By Stefan J. Bos, Chief International Correspondent Worthy News
LONDON (Worthy News) – Britain’s Queen Elizabeth II will not attend Friday’s Jubilee service at St Paul’s Cathedral in London after experiencing “discomfort” at a Buckingham Palace parade in her honor, the palace said.
However, she did take part in a beacon lighting ceremony on Thursday evening as part of four days of celebrations marking the queen’s 70-year reign that began earlier.
The latest scare added concerns about the health of the 96-year-old monarch, who still grieves her husband’s death last year. “The queen greatly enjoyed today’s birthday parade and flypast but did experience some discomfort,” Buckingham Palace added in a statement.
“Taking into account the journey and activity required to participate in tomorrow’s National Service of Thanksgiving at St Paul’s Cathedral, her majesty, with great reluctance, has concluded that she will not attend,” the palace explained. Her son Prince Andrew will also be absent after testing positive for the coronavirus COVID-19, officials said.
Andrew, the queen’s second son, was forced to quit royal duties over his friendship with late convicted sex offender Jeffrey Epstein. He and settled a U.S. lawsuit in February in which he had been accused of sexually abusing a woman when she was underage. Andrew, 62, officially known as the Duke of York, denied any wrongdoing.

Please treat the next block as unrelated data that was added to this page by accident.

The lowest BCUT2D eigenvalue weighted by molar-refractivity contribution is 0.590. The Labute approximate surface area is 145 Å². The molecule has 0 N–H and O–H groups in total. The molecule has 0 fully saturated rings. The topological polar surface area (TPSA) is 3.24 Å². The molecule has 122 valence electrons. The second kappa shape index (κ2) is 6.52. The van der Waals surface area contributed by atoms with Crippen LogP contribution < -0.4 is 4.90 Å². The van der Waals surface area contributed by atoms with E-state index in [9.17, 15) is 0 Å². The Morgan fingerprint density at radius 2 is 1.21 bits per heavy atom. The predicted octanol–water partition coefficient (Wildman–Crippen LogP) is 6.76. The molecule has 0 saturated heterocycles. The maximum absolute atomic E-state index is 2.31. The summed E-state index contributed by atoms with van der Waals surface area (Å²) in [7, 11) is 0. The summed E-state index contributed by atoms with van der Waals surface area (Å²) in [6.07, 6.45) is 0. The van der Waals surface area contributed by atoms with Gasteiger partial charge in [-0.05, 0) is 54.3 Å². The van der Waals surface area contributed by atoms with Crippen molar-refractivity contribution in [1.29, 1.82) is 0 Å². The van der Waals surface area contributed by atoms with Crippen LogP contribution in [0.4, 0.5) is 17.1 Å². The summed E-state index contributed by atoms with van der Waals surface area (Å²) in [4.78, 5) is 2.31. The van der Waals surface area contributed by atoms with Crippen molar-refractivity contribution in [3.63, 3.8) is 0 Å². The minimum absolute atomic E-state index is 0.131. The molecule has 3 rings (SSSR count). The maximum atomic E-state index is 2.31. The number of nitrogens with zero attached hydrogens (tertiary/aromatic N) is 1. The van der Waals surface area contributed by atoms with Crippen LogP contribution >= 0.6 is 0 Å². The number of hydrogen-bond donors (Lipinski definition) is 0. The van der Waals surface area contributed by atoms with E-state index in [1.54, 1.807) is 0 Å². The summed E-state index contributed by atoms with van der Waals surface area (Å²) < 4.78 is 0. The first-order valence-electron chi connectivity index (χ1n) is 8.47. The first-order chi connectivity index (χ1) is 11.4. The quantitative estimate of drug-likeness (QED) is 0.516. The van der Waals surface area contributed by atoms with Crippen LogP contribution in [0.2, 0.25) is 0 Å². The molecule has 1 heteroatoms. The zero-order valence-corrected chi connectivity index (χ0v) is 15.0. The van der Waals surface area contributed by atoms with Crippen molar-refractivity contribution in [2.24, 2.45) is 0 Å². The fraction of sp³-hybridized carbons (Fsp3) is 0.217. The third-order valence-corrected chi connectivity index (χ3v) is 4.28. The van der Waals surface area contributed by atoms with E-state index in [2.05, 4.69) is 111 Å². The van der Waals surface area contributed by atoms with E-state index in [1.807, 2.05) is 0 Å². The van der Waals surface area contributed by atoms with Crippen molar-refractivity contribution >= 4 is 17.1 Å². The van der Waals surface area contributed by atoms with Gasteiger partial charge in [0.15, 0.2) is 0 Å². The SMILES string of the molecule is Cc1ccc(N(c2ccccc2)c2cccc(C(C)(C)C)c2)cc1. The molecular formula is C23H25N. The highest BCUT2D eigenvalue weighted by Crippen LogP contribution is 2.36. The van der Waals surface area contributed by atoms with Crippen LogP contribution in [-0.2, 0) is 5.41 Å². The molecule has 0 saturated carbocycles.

Despite her health issues, Thursday evening’s beacon lighting event saw the queen symbolically touch a globe to begin the ceremony at Windsor Castle.
It is not the first time in recent weeks that Queen Elizabeth missed engagements citing health problems. In May, she skipped the State Opening of Parliament because of “episodic mobility problems.” And in February, she caught COVID-19, which she said left her feeling “very tired and exhausted.”
Elizabeth’s health problems have added to a debate on when her oldest son and heir, Prince Charles, will become king. The aging sovereign has already given Prince Charles an increasingly prominent role, delegating more responsibilities to him.
That became obvious last month when Charles, 73, accompanied by his wife, Camilla, presided over the State Opening of Parliament, one of the monarch’s most important duties. It showed a carefully planned transition towards an eventual post-Elizabeth era.
Elizabeth, who became queen at 25, is Britain’s longest-reigning monarch and the first to reach the milestone of seven decades on the throne.
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